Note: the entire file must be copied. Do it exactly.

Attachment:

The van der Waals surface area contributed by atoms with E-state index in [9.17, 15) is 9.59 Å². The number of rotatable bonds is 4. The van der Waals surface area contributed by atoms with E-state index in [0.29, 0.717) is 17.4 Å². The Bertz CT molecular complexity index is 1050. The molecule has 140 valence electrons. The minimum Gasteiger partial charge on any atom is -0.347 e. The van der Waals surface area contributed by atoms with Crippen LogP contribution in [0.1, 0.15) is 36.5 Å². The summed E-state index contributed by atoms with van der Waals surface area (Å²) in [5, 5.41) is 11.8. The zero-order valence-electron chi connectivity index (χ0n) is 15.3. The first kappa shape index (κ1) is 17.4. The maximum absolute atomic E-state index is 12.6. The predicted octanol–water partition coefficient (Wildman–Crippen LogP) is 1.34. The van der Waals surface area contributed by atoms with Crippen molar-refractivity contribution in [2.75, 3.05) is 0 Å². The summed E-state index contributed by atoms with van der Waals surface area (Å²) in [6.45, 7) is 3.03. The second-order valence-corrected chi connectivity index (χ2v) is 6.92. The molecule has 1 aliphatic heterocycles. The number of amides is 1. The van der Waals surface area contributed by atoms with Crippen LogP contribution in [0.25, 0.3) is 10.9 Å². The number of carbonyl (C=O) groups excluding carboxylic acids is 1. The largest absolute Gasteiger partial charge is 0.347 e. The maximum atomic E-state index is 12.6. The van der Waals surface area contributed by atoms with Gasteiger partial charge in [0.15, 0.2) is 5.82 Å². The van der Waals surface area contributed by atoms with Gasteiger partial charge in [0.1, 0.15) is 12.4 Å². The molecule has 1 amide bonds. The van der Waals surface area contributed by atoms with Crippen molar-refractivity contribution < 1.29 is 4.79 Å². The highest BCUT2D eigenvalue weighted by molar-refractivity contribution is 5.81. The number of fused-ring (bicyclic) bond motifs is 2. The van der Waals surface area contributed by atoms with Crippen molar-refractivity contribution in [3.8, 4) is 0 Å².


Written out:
The van der Waals surface area contributed by atoms with E-state index in [9.17, 15) is 9.59 Å². The number of rotatable bonds is 4. The van der Waals surface area contributed by atoms with E-state index in [0.29, 0.717) is 17.4 Å². The Bertz CT molecular complexity index is 1050. The molecule has 140 valence electrons. The minimum Gasteiger partial charge on any atom is -0.347 e. The van der Waals surface area contributed by atoms with Crippen LogP contribution in [0.1, 0.15) is 36.5 Å². The summed E-state index contributed by atoms with van der Waals surface area (Å²) in [5, 5.41) is 11.8. The zero-order valence-electron chi connectivity index (χ0n) is 15.3. The first kappa shape index (κ1) is 17.4. The maximum absolute atomic E-state index is 12.6. The predicted octanol–water partition coefficient (Wildman–Crippen LogP) is 1.34. The van der Waals surface area contributed by atoms with Crippen molar-refractivity contribution in [2.75, 3.05) is 0 Å². The summed E-state index contributed by atoms with van der Waals surface area (Å²) in [6.45, 7) is 3.03. The second-order valence-corrected chi connectivity index (χ2v) is 6.92. The molecule has 1 aliphatic heterocycles. The number of amides is 1. The van der Waals surface area contributed by atoms with Crippen LogP contribution in [0.25, 0.3) is 10.9 Å². The number of carbonyl (C=O) groups excluding carboxylic acids is 1. The largest absolute Gasteiger partial charge is 0.347 e. The maximum atomic E-state index is 12.6. The van der Waals surface area contributed by atoms with Gasteiger partial charge in [0.15, 0.2) is 5.82 Å². The van der Waals surface area contributed by atoms with Gasteiger partial charge in [0.1, 0.15) is 12.4 Å². The molecule has 1 amide bonds. The van der Waals surface area contributed by atoms with Crippen molar-refractivity contribution < 1.29 is 4.79 Å². The highest BCUT2D eigenvalue weighted by molar-refractivity contribution is 5.81. The number of fused-ring (bicyclic) bond motifs is 2. The van der Waals surface area contributed by atoms with Crippen molar-refractivity contribution in [3.8, 4) is 0 Å².